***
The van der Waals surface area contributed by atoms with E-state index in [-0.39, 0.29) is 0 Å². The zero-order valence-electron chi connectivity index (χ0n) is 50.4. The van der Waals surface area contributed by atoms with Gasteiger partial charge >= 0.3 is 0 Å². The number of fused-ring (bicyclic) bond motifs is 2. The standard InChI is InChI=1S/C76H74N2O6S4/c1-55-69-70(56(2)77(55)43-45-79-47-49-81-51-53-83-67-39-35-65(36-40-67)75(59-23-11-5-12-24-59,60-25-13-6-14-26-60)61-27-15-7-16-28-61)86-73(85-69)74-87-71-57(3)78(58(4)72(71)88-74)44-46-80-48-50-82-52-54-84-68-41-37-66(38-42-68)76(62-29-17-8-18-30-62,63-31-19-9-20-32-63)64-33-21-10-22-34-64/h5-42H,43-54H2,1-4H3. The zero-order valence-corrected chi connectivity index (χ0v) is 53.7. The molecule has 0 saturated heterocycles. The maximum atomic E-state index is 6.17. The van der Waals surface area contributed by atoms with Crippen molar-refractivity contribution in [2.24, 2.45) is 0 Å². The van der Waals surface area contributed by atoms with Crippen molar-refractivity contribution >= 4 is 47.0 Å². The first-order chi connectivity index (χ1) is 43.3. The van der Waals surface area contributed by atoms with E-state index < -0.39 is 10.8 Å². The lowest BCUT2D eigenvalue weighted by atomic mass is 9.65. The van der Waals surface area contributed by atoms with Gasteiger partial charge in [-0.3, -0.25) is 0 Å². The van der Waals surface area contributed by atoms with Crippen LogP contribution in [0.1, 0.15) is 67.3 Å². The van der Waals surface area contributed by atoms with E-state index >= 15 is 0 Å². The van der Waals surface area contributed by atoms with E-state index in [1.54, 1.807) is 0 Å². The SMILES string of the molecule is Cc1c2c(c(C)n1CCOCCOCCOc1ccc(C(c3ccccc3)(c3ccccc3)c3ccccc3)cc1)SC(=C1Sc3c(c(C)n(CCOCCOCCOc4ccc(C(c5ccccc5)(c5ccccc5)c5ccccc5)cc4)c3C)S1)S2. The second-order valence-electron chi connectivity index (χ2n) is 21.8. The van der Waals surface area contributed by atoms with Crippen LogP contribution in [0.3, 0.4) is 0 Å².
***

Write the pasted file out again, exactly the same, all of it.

The van der Waals surface area contributed by atoms with E-state index in [-0.39, 0.29) is 0 Å². The zero-order valence-electron chi connectivity index (χ0n) is 50.4. The van der Waals surface area contributed by atoms with Gasteiger partial charge >= 0.3 is 0 Å². The number of fused-ring (bicyclic) bond motifs is 2. The standard InChI is InChI=1S/C76H74N2O6S4/c1-55-69-70(56(2)77(55)43-45-79-47-49-81-51-53-83-67-39-35-65(36-40-67)75(59-23-11-5-12-24-59,60-25-13-6-14-26-60)61-27-15-7-16-28-61)86-73(85-69)74-87-71-57(3)78(58(4)72(71)88-74)44-46-80-48-50-82-52-54-84-68-41-37-66(38-42-68)76(62-29-17-8-18-30-62,63-31-19-9-20-32-63)64-33-21-10-22-34-64/h5-42H,43-54H2,1-4H3. The zero-order valence-corrected chi connectivity index (χ0v) is 53.7. The molecule has 0 saturated heterocycles. The maximum atomic E-state index is 6.17. The van der Waals surface area contributed by atoms with Crippen molar-refractivity contribution in [2.24, 2.45) is 0 Å². The van der Waals surface area contributed by atoms with Crippen molar-refractivity contribution >= 4 is 47.0 Å². The first-order chi connectivity index (χ1) is 43.3. The van der Waals surface area contributed by atoms with E-state index < -0.39 is 10.8 Å². The lowest BCUT2D eigenvalue weighted by atomic mass is 9.65. The van der Waals surface area contributed by atoms with Gasteiger partial charge in [-0.3, -0.25) is 0 Å². The van der Waals surface area contributed by atoms with Crippen LogP contribution in [0.1, 0.15) is 67.3 Å². The van der Waals surface area contributed by atoms with E-state index >= 15 is 0 Å². The van der Waals surface area contributed by atoms with E-state index in [1.54, 1.807) is 0 Å². The SMILES string of the molecule is Cc1c2c(c(C)n1CCOCCOCCOc1ccc(C(c3ccccc3)(c3ccccc3)c3ccccc3)cc1)SC(=C1Sc3c(c(C)n(CCOCCOCCOc4ccc(C(c5ccccc5)(c5ccccc5)c5ccccc5)cc4)c3C)S1)S2. The second-order valence-electron chi connectivity index (χ2n) is 21.8. The van der Waals surface area contributed by atoms with Crippen LogP contribution in [0.3, 0.4) is 0 Å².